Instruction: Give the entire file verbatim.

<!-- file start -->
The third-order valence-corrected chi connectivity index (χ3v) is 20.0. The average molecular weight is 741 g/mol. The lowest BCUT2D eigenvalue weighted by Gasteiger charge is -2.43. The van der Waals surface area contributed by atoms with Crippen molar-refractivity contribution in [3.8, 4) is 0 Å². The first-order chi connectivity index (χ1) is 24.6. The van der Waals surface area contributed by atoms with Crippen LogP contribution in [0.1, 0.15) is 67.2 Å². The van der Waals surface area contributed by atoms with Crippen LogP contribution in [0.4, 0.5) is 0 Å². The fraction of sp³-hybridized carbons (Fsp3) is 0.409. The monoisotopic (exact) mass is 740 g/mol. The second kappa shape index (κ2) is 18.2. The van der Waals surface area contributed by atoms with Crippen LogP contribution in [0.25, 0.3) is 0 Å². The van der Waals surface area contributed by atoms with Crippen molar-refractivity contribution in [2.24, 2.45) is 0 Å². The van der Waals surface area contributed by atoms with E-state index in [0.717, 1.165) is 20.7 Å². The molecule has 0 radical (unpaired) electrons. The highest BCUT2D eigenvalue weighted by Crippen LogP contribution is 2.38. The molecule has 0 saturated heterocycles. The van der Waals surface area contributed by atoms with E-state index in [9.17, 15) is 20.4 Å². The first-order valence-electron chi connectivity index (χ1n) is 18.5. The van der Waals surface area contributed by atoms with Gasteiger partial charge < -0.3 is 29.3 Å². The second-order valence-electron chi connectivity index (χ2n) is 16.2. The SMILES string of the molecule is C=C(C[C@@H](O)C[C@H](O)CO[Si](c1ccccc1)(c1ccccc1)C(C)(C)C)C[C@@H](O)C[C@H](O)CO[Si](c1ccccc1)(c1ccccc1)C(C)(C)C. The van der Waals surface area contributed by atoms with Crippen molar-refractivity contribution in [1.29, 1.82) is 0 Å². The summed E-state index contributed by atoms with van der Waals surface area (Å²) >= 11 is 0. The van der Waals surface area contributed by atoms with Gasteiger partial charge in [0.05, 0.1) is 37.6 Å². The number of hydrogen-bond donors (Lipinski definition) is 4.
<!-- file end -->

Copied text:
The third-order valence-corrected chi connectivity index (χ3v) is 20.0. The average molecular weight is 741 g/mol. The lowest BCUT2D eigenvalue weighted by Gasteiger charge is -2.43. The van der Waals surface area contributed by atoms with Crippen molar-refractivity contribution in [3.8, 4) is 0 Å². The first-order chi connectivity index (χ1) is 24.6. The van der Waals surface area contributed by atoms with Crippen LogP contribution in [0.1, 0.15) is 67.2 Å². The van der Waals surface area contributed by atoms with Crippen LogP contribution in [0.4, 0.5) is 0 Å². The fraction of sp³-hybridized carbons (Fsp3) is 0.409. The monoisotopic (exact) mass is 740 g/mol. The second kappa shape index (κ2) is 18.2. The van der Waals surface area contributed by atoms with Crippen LogP contribution in [0.25, 0.3) is 0 Å². The van der Waals surface area contributed by atoms with Crippen molar-refractivity contribution in [2.24, 2.45) is 0 Å². The van der Waals surface area contributed by atoms with E-state index in [0.717, 1.165) is 20.7 Å². The molecule has 0 radical (unpaired) electrons. The highest BCUT2D eigenvalue weighted by Crippen LogP contribution is 2.38. The molecule has 0 saturated heterocycles. The van der Waals surface area contributed by atoms with E-state index in [9.17, 15) is 20.4 Å². The first-order valence-electron chi connectivity index (χ1n) is 18.5. The van der Waals surface area contributed by atoms with Gasteiger partial charge < -0.3 is 29.3 Å². The second-order valence-electron chi connectivity index (χ2n) is 16.2. The SMILES string of the molecule is C=C(C[C@@H](O)C[C@H](O)CO[Si](c1ccccc1)(c1ccccc1)C(C)(C)C)C[C@@H](O)C[C@H](O)CO[Si](c1ccccc1)(c1ccccc1)C(C)(C)C. The van der Waals surface area contributed by atoms with Crippen molar-refractivity contribution in [1.29, 1.82) is 0 Å². The summed E-state index contributed by atoms with van der Waals surface area (Å²) >= 11 is 0. The van der Waals surface area contributed by atoms with Gasteiger partial charge in [0.05, 0.1) is 37.6 Å². The number of hydrogen-bond donors (Lipinski definition) is 4.